Charles met Debbie at a friend’s wedding and found her to be very attractive. A few weeks later, he invited her to join him for dinner with two other couples. Debbie was so quiet throughout the evening that Charles lost interest in her then and there. “She’s a total bore!” he said. A mutual friend who knew Debbie very well assured Charles that Debbie was usually vivacious and lots of fun. “Maybe Debbie had one of her low-grade migraine headaches,” Charles’s friend explained, “and that’s why she was so withdrawn and quiet.” Charles didn’t buy it. He insisted that Debbie was a “non-person.”
Have you noticed how many people jump to conclusions; how they form opinions about people and events on extremely limited exposure? Do you tend to go by first impressions?
Those who arrive at premature conclusions, who don’t obtain sufficient information to draw well-reasoned conclusions, are likely to be wrong and will suffer accordingly.
• Whenever you make generalizations or draw conclusions based on limited exposure, you are likely to be wrong.
After a brief visit to England, John decided that he’d like to live there and was delighted to accept a job offer. Within a week he realized that he’d made a serious mistake. Had he examined the situation and lifestyle more carefully, he’d have realized that he’d need to change too drastically to fit in. Meanwhile, he lost his well-paying job in this country and created a major problem for himself.
It will be greatly to your benefit to dig for facts rather than jump to conclusions.
• Ask yourself if you have asked enough questions to check out your assumptions.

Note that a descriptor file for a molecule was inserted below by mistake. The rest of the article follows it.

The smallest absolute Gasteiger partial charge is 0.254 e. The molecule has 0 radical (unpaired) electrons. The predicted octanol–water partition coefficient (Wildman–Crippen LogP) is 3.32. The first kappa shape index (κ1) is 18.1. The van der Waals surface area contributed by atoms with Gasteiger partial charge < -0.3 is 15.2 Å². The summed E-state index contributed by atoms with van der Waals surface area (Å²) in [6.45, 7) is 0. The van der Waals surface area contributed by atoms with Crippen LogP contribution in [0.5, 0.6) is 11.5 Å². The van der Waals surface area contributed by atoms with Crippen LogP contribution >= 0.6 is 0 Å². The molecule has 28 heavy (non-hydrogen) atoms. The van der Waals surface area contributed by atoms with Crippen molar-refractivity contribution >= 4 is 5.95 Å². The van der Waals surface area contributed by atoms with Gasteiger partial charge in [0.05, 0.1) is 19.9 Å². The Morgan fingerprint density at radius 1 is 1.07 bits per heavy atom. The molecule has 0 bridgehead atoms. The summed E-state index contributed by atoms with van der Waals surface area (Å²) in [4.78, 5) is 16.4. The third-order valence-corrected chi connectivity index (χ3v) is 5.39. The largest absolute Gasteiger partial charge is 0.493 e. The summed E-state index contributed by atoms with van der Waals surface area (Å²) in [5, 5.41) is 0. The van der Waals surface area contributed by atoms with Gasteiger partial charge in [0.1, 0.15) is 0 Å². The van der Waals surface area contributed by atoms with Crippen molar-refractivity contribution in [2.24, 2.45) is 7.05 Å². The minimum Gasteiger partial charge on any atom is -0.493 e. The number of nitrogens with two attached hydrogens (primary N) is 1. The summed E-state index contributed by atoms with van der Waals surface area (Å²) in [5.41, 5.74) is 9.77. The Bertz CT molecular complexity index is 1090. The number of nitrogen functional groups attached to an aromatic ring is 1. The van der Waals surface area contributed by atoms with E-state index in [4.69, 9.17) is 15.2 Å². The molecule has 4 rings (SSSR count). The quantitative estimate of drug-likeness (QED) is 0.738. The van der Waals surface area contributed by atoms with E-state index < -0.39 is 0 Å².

Asking whether there are aspects or elements about which you’re unaware could be helpful. Ask: “Do I really know the whole story?”
• Aim for balance. Look before you leap (but don’t keep on looking so hard and so long that you end up missing the boat!).
Dr. Clifford N. Lazarus is a licensed psychologist, Co-founder and Clinical Director of The Lazarus Institute. In addition to his general psychotherapy practice, Dr. Clifford Lazarus specializes in health and neuropsychology.
Dr. Clifford Lazarus received his B.A., M.S., and Ph.D. in psychology from Rutgers University where he was a Henry Rutgers Research Scholar. Seen here are excerpts from one of his books, The 60-Second Shrink – 101 Strategies For Staying Sane In a Crazy World, a book, he co-authored with his father “One of the ten most influential psychotherapists in America” Arnold A. Lazarus, Ph.D. For more details on Dr. Clifford Lazarus visit this link to The Lazarus Institute. Or visit his page here on friendlysuggestions.com.
Direct links to two highly recommended books by Dr. Clifford Lazarus & Dr. Arnold A. Lazarus: